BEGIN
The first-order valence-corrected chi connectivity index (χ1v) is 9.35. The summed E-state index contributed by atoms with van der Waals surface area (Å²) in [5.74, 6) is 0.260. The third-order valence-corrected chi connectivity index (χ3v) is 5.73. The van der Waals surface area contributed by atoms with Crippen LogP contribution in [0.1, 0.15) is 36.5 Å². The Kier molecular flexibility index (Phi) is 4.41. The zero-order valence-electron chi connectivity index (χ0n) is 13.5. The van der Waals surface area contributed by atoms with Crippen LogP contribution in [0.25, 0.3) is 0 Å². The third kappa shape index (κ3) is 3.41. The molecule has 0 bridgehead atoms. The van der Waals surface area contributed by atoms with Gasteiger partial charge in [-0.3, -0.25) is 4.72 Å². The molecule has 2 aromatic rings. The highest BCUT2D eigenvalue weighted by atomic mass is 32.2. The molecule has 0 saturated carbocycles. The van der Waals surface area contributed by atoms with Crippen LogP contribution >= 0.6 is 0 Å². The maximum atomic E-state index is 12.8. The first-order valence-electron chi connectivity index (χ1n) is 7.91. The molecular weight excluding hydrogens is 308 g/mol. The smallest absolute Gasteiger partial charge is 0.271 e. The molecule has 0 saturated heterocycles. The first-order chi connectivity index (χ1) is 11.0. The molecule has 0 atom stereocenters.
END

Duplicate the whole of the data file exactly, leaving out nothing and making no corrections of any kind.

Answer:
The first-order valence-corrected chi connectivity index (χ1v) is 9.35. The summed E-state index contributed by atoms with van der Waals surface area (Å²) in [5.74, 6) is 0.260. The third-order valence-corrected chi connectivity index (χ3v) is 5.73. The van der Waals surface area contributed by atoms with Crippen LogP contribution in [0.1, 0.15) is 36.5 Å². The Kier molecular flexibility index (Phi) is 4.41. The zero-order valence-electron chi connectivity index (χ0n) is 13.5. The van der Waals surface area contributed by atoms with Crippen LogP contribution in [0.25, 0.3) is 0 Å². The third kappa shape index (κ3) is 3.41. The molecule has 0 bridgehead atoms. The van der Waals surface area contributed by atoms with Gasteiger partial charge in [-0.3, -0.25) is 4.72 Å². The molecule has 2 aromatic rings. The highest BCUT2D eigenvalue weighted by atomic mass is 32.2. The molecule has 0 saturated carbocycles. The van der Waals surface area contributed by atoms with Crippen LogP contribution >= 0.6 is 0 Å². The maximum atomic E-state index is 12.8. The first-order valence-electron chi connectivity index (χ1n) is 7.91. The molecular weight excluding hydrogens is 308 g/mol. The smallest absolute Gasteiger partial charge is 0.271 e. The molecule has 0 saturated heterocycles. The first-order chi connectivity index (χ1) is 11.0. The molecule has 0 atom stereocenters.